M: I think that’s right, in all that we are talking about. I mean, the four basic pillars of Lent kind of, I always think of them as the foundations: prayer, penance, alms giving and fasting. We can talk more about all of those, but all that they are, is ways to draw us closer to God. It’s not about those things themselves as being important. It’s about those things helping us free our hearts of whatever is in the way between us and God.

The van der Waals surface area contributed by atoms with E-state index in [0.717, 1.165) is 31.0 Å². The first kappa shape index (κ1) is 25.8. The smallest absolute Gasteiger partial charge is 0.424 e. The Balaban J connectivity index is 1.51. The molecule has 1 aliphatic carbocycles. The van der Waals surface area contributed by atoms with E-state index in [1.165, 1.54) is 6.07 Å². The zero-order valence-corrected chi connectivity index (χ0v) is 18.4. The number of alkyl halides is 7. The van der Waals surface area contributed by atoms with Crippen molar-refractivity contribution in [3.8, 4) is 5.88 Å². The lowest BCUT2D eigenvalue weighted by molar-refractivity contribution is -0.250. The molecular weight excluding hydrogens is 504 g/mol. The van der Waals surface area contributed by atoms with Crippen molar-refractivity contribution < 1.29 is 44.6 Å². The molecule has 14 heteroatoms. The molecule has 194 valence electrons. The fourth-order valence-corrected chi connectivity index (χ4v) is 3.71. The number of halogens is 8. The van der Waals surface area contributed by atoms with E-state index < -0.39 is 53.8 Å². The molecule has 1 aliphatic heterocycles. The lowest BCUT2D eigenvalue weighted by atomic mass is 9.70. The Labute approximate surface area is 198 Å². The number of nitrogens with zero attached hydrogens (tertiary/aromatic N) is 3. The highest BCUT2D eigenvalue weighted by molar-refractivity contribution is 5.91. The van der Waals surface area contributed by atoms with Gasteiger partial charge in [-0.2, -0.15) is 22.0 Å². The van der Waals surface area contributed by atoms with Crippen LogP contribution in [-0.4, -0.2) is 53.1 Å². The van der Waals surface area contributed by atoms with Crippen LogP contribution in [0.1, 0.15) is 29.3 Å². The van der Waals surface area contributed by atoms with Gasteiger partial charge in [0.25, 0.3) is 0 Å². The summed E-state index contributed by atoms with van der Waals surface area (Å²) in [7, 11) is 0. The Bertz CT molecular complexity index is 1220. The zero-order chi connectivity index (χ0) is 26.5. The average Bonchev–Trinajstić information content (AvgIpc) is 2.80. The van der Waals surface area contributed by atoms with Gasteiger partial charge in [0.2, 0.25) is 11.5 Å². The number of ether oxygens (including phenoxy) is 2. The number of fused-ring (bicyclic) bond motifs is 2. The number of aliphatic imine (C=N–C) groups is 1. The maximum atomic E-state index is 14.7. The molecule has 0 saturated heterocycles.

A: We tend to think of Lent as, “What am I going to give up?” But those four pillars are a change of my way of life. More praying, some penance, something that helps me. Fasting, which helps makes me more alert, and almsgiving, which focuses my response, my generosity, is a different way of life. And to think ahead before Ash Wednesday is important. Even the day before ash Wednesday, it is important to say not just how I’m going to get to church and get ashes, but “how am I or my family and friends going to eat?” “How will it be a day of fast for me?” “What will it be like to eat just one full meal?” - unless I am older and really need the nourishment, but for most of us, “what will it be like to plan ahead for that day, so that it becomes symbolic and religiously meaningful for us?” That is important, and how will I use that day beyond the ashes. But it can be very important before I get to church that day to think about what those ashes will mean. What those key words are that we remember: “Remember, you are dust and to dust you will return” and “repent and believe the good news”, that’s what this is about, and it takes some time to prepare.